SCOTTSDALE, Ariz. — Major League Baseball commissioner Rob Manfred said Monday that the season will definitely not start April 9, and while there is no timetable for opening day, he remains hopeful of finding a way to assemble a full season.
“We’re not going to announce an alternate opening day at this point,’’ Manfred told theSt. Louis Post-Dispatch at Cardinals camp in Jupiter, Florida, after a conference call with all 30 team owners and club presidents. “We’re going to have to see how things develop. I think the commitment of the clubs is to play as many games in 2020 as we can, consistent with the safety of our players and our fans.”
In a statement released Monday, MLB said it will be complying with the CDC’s recommendations restricting events of 50 or more people for the next eight weeks and “the opening of the 2020 regular season will be pushed back in accordance with that guidance.”
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Manfred said that he is urging players to leave spring-training sites, but the facilities will remain open for limited access. Teams will not be permitted to organize even informal workouts.
“We did agree with the MLBPA that spring training sites would remain open, but the thought there is with a skeleton crew,’’ Manfred said, “really to give players some place to use a gym as opposed to being forced out into a public gym and the like. We’re really encouraging players to make a decision where they want to be over an extended period of time and get to that location as soon as possible.”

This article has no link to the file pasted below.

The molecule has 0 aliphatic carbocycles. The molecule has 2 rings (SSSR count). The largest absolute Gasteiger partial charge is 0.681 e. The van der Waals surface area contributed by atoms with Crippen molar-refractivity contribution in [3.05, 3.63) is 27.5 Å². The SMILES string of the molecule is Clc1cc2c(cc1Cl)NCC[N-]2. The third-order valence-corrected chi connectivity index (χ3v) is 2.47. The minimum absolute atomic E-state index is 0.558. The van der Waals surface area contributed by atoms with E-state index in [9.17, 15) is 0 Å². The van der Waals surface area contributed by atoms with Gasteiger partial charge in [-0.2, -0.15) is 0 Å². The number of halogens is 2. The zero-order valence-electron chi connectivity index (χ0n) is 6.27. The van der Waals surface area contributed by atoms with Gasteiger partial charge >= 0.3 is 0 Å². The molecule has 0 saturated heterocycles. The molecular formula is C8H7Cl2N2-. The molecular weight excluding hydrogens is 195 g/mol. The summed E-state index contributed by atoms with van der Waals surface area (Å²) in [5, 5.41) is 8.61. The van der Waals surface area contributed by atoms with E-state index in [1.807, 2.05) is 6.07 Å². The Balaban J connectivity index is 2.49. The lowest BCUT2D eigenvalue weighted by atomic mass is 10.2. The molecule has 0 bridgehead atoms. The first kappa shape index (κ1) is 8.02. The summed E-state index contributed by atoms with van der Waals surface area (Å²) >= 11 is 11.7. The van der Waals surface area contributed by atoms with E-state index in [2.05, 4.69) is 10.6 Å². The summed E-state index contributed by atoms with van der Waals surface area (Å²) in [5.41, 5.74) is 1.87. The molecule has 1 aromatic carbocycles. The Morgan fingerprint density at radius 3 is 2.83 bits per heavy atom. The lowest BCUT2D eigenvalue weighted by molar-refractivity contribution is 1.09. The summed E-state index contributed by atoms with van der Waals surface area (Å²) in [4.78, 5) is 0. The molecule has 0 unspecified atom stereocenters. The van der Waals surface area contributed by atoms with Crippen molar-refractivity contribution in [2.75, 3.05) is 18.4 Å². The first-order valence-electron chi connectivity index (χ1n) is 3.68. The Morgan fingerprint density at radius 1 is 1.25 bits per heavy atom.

Meanwhile, as players were packing their belongings at spring-training facilities, the Major League Baseball Players Association sent out a memo Monday morning trying to answer questions and quell their fears.
The players were told that if they leave spring training, they will receive an $1,100 per week living allowance until at least April 9 from the players union, with the belief clubs will then start picking up expenses until the shutdown lasts.
It would cover only players on the 40-man roster and non-roster invitees who were free agents after last season and finished the 2019 season on a 40-man roster or injured list.
The union advised agents that clubs are still permitted to make roster additions, but it’s “possible a freeze may go into effect in the very near future.’’
The union is also trying to protect players with March opt-out clauses, trying to reach an agreement in which players with clauses dated March 13 or later would still be able to exercise their opt-outs once the preseason resumes.
MLB also sent a memo to teams prohibiting all scouting activity, both domestic and international. This means no tryouts (public or private), attending amateur games, showcases or workouts. Teams are also not permitted to have in-home or in-person visits.
In the meantime, negotiations will continue between the union and MLB officials on all major issues, listing:
- Conditions for resumption of play
- Amended scheduling
- Player salaries
- Major League service
- Contracts and transactions
- Core economics (revenue sharing, CBT, Debt Service Rule, etc.)
- Amateur signings (Rule 4 and International)
- Potential adjustments for collectively-bargained dates and deadlines.
The union is reminding everyone that the situation remains fluid, and changing by the day.